cd B1-build

After this, you may need to specify the location of the geant4.(c)sh file, as well as use cmake, and then make, in a similar manner to the installation. For cmake, you specify this Geant4-10.2.1 folder (or whatever version you’re using; the latest is currently 10.2.2), and the original directory of the example of interest.

source /home/[user]/GEANT4/install/bin/
cmake -DGEANT4_DIR=/home/[user]/GEANT4/install/lib/Geant4-10.2.1 
make -j2

This should take a few minutes. There are then a number of ways to run the executable. One is:


This opens a visualisation window, into which commands can be written (I’ll expand on this in a later edit).

Another option is:

./exampleB1 example.mac

Here, a macro file exists which will run a model. This should produce an *.out file, and possibly a *.root file, and will take a few minutes, depending on the complexity of the model and the number of runs specified.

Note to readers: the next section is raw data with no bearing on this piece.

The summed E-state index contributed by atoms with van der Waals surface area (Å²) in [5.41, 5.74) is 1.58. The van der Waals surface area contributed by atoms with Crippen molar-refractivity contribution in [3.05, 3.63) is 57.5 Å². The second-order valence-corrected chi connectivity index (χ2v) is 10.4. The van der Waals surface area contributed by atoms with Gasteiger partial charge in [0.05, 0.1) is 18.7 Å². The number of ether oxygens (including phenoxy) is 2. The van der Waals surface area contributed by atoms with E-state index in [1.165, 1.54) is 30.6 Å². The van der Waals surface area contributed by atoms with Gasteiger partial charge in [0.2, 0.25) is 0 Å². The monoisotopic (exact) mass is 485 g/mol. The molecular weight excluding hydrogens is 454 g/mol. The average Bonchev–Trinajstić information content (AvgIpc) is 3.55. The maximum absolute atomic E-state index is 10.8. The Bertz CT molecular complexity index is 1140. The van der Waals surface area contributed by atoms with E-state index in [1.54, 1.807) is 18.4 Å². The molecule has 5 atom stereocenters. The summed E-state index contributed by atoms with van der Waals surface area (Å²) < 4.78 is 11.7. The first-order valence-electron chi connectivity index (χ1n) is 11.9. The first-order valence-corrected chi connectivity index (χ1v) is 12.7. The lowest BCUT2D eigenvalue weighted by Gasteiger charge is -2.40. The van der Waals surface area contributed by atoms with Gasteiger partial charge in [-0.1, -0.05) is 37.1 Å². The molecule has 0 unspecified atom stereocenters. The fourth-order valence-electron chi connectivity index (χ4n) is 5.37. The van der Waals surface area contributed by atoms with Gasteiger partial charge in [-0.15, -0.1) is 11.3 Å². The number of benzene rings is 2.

In a later edit, I’ll go into the details of the necessary files to create a viable Geant4 simulation, as well as a discussion of the outputs (both *.out and *.root).

Geant4 for Dummies (Part 2)

At this point, this is just for my reference. I’ll expand on this a bit when I’ve got more to grips with the software.

To make and run an executable:

cd GEANT4/geant4.10.02.p01/examples/basic/B1
mkdir test
cd test
source /home/[user]/GEANT4/install/bin/
cmake -DGEANT4_DIR=/home/[user]/GEANT4/install/lib/Geant4-10.2.1 
make -j2

(Edit: see part 3 for a more in-depth explanation of how to make and run an executable.)

Geant4 for Dummies (Part 1)